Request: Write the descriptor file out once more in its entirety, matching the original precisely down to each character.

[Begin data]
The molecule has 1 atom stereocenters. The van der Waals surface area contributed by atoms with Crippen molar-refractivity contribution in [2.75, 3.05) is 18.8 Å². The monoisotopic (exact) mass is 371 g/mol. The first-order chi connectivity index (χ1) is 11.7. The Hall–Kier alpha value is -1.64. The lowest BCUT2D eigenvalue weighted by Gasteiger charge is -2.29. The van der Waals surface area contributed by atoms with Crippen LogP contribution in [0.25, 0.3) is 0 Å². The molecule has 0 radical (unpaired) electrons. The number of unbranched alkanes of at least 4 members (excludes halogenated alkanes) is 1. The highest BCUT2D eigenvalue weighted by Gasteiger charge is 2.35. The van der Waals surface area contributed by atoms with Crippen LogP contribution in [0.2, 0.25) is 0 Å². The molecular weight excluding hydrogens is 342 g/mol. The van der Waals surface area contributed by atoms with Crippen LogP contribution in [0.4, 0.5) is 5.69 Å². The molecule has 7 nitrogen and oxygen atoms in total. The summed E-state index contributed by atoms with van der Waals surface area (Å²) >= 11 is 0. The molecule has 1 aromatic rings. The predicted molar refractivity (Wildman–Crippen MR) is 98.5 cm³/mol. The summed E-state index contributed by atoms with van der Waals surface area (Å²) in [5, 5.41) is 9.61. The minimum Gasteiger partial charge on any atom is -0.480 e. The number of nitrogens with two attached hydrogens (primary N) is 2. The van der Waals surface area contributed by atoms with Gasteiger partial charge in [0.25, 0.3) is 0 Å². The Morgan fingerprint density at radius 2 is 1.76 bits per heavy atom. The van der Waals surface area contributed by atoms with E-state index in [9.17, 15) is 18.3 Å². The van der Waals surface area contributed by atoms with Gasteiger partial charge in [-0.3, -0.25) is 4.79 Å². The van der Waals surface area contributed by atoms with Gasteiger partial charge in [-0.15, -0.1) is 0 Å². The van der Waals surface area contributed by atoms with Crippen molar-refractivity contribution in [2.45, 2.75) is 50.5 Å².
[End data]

The molecule has 1 atom stereocenters. The van der Waals surface area contributed by atoms with Crippen molar-refractivity contribution in [2.75, 3.05) is 18.8 Å². The monoisotopic (exact) mass is 371 g/mol. The first-order chi connectivity index (χ1) is 11.7. The Hall–Kier alpha value is -1.64. The lowest BCUT2D eigenvalue weighted by Gasteiger charge is -2.29. The van der Waals surface area contributed by atoms with Crippen LogP contribution in [0.25, 0.3) is 0 Å². The molecule has 0 radical (unpaired) electrons. The number of unbranched alkanes of at least 4 members (excludes halogenated alkanes) is 1. The highest BCUT2D eigenvalue weighted by Gasteiger charge is 2.35. The van der Waals surface area contributed by atoms with Crippen LogP contribution in [0.2, 0.25) is 0 Å². The molecular weight excluding hydrogens is 342 g/mol. The van der Waals surface area contributed by atoms with Crippen LogP contribution in [0.4, 0.5) is 5.69 Å². The molecule has 7 nitrogen and oxygen atoms in total. The summed E-state index contributed by atoms with van der Waals surface area (Å²) >= 11 is 0. The molecule has 1 aromatic rings. The predicted molar refractivity (Wildman–Crippen MR) is 98.5 cm³/mol. The summed E-state index contributed by atoms with van der Waals surface area (Å²) in [5, 5.41) is 9.61. The minimum Gasteiger partial charge on any atom is -0.480 e. The number of nitrogens with two attached hydrogens (primary N) is 2. The van der Waals surface area contributed by atoms with Gasteiger partial charge in [0.25, 0.3) is 0 Å². The Morgan fingerprint density at radius 2 is 1.76 bits per heavy atom. The van der Waals surface area contributed by atoms with E-state index in [9.17, 15) is 18.3 Å². The van der Waals surface area contributed by atoms with Gasteiger partial charge in [-0.3, -0.25) is 4.79 Å². The van der Waals surface area contributed by atoms with Gasteiger partial charge in [-0.15, -0.1) is 0 Å². The van der Waals surface area contributed by atoms with Crippen molar-refractivity contribution in [2.45, 2.75) is 50.5 Å².